Lawsuit levels charge that Iraq knew of attacks before Sept. 11
Friday, September 6, 2002
NEW YORK - A lawsuit filed Wednesday on behalf of 1,400 victims of the Sept. 11 terrorist attacks charged Wednesday that Iraq had advance knowledge that al-Qaida was planning to launch strikes against targets in New York City and the Washington area.
The suit alleged that as early as 1992, Iraqi intelligence established "close working relations" with Osama bin Laden's terrorist organization and provided it with training, weapons, supplies, passports and financial support.
"Al-Qaida, backed by Iraq, carried out the September 11th terror attacks with the financial and logistical support of numerous individuals and organizations," the suit brought by Kreindler & Kreindler, a Manhattan law firm specializing in aviation disaster litigation, charges.
"Since the early 1990s, Iraq and Iraqi intelligence have used both Iraqi agents and independent contractors to commit terrorist acts against the United States in revenge for Iraq's Gulf War defeat," the litigation contends. "Al Qaida was Iraq's favorite partner in crime and terror."
The court action, seeking more than $1 trillion in damages from Iraq and other sponsors of the terrorist attacks on the Pentagon and the World Trade Center, cited an article in an Iraqi newspaper on July 21, 2001.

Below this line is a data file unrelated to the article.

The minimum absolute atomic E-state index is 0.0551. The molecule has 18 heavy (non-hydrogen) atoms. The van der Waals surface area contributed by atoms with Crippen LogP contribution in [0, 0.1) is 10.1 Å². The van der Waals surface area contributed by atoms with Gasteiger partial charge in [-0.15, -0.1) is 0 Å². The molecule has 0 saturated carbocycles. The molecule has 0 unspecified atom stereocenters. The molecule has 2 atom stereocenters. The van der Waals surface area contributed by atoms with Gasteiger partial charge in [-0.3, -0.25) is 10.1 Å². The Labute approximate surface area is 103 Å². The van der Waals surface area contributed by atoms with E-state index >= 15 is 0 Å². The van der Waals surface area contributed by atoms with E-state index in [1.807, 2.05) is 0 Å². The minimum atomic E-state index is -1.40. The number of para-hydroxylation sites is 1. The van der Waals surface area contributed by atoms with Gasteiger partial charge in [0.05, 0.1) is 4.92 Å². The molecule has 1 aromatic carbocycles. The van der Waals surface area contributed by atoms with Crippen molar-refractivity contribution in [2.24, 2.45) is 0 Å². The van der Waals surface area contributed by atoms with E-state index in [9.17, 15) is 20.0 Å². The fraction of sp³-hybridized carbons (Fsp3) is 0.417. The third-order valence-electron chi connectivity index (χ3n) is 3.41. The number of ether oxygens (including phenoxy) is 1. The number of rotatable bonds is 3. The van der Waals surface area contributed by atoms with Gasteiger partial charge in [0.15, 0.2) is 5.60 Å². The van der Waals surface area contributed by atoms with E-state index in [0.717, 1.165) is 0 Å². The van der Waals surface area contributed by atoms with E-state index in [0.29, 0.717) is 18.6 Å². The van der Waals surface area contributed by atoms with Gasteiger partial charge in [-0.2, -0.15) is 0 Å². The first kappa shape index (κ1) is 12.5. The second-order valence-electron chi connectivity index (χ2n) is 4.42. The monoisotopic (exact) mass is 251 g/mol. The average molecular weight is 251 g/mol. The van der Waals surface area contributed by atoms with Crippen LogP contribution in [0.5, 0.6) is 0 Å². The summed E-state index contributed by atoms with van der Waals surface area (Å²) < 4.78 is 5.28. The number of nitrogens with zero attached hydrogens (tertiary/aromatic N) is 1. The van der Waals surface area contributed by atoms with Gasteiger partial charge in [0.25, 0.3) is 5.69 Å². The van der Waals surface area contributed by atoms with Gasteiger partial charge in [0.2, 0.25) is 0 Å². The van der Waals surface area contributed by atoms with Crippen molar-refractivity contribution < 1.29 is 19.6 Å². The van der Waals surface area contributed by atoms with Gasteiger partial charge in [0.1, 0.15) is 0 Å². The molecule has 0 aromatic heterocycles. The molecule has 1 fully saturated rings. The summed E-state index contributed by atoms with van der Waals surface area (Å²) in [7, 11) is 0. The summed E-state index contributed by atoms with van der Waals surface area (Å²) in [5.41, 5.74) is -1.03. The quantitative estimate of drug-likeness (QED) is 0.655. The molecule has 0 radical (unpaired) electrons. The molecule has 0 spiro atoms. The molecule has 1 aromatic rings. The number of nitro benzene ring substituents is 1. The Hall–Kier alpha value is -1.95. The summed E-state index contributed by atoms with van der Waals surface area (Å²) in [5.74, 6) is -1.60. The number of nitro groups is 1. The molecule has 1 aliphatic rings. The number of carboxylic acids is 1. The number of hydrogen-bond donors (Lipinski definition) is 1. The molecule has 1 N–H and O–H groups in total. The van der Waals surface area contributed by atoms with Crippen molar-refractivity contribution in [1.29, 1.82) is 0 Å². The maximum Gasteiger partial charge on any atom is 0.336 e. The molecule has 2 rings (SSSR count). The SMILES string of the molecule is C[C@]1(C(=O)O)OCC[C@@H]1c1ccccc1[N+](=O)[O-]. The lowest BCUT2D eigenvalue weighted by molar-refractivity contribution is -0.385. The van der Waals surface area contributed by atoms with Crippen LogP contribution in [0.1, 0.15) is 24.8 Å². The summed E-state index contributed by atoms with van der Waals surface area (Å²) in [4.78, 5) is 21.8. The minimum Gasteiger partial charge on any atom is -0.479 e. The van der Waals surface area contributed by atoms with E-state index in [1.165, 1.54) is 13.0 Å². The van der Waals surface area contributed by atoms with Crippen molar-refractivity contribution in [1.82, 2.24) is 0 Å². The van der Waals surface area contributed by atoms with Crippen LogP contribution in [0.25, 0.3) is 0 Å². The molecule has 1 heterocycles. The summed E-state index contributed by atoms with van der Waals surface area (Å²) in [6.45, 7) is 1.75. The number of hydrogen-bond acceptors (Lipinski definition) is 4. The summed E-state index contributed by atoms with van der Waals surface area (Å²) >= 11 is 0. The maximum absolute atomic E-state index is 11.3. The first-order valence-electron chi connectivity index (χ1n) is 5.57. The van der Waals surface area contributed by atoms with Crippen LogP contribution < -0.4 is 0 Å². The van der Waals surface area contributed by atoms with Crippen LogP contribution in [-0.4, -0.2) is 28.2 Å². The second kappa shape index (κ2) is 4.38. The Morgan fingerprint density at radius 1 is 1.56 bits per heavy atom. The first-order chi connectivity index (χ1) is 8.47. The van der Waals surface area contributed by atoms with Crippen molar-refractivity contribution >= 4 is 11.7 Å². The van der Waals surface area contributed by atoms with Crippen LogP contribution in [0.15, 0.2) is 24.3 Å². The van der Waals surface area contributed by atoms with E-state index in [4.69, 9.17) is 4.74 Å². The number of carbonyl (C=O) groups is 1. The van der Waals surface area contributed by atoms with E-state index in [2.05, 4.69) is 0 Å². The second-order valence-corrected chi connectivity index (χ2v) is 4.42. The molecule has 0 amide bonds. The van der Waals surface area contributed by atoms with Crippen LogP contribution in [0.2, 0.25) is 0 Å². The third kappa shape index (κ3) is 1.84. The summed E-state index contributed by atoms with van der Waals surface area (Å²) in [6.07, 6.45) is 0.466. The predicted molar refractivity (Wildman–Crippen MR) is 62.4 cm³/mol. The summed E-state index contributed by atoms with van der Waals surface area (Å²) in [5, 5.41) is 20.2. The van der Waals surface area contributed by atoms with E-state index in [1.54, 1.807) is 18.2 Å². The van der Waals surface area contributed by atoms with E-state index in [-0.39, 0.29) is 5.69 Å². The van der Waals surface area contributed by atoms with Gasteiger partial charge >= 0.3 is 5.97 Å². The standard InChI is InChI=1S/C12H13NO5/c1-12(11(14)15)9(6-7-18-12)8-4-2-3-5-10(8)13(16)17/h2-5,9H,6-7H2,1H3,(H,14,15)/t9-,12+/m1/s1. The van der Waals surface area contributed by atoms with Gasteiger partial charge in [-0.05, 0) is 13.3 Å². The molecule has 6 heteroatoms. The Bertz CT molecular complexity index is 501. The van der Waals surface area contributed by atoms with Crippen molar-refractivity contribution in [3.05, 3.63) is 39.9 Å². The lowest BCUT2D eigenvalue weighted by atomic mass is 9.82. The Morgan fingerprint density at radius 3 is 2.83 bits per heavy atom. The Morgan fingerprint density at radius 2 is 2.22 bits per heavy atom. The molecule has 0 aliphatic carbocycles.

The newspaper was published in Al Nasiriyah, 185 miles southwest of Baghdad, an area lawyers said contains a military base believed to include a chemical weapon storage facility.
bin Laden's thinking
Written under the byline Naeem Abd Mulhalhal, the article described bin Laden as thinking "seriously" about the way "he will try to bomb the Pentagon after he destroys the White House.` The columnist also predicted tragedy in New York City.
"The article expressed Iraqi admiration and support for bin Laden's plans and its appearance in the newspaper would clearly have to be endorsed by Saddam Hussein himself," court papers charged.
Kreindler & Kreindler cited the claims of a former associate of Mulhalhal that the writer has been connected with Iraqi intelligence since the early 1980s. In another article in the same weekly newspaper on Sept. 21, 2001, Mulhalhal was praised by Saddam and honored for his "documentation of important events and heroic deeds that proud Iraqis have accomplished." The suit charged that because Saddam's ruling Baath party tightly controls the press and other media, Mulhalhal's article could not have appeared without prior approval by the government.
"Iraq's July 21 public statements also exemplify the bin Laden pattern of publicly threatening violent strikes against the United States prior to and after committing them," the civil suit says.
"For example, weeks before the August 1998 al-Qaida attacks on the U.S. embassies in Africa, bin Laden threatened U.S. civilians and shortly thereafter bombed the embassies in Kenya and Tanzania within minutes of each other, killing 223 civilians," the court papers add.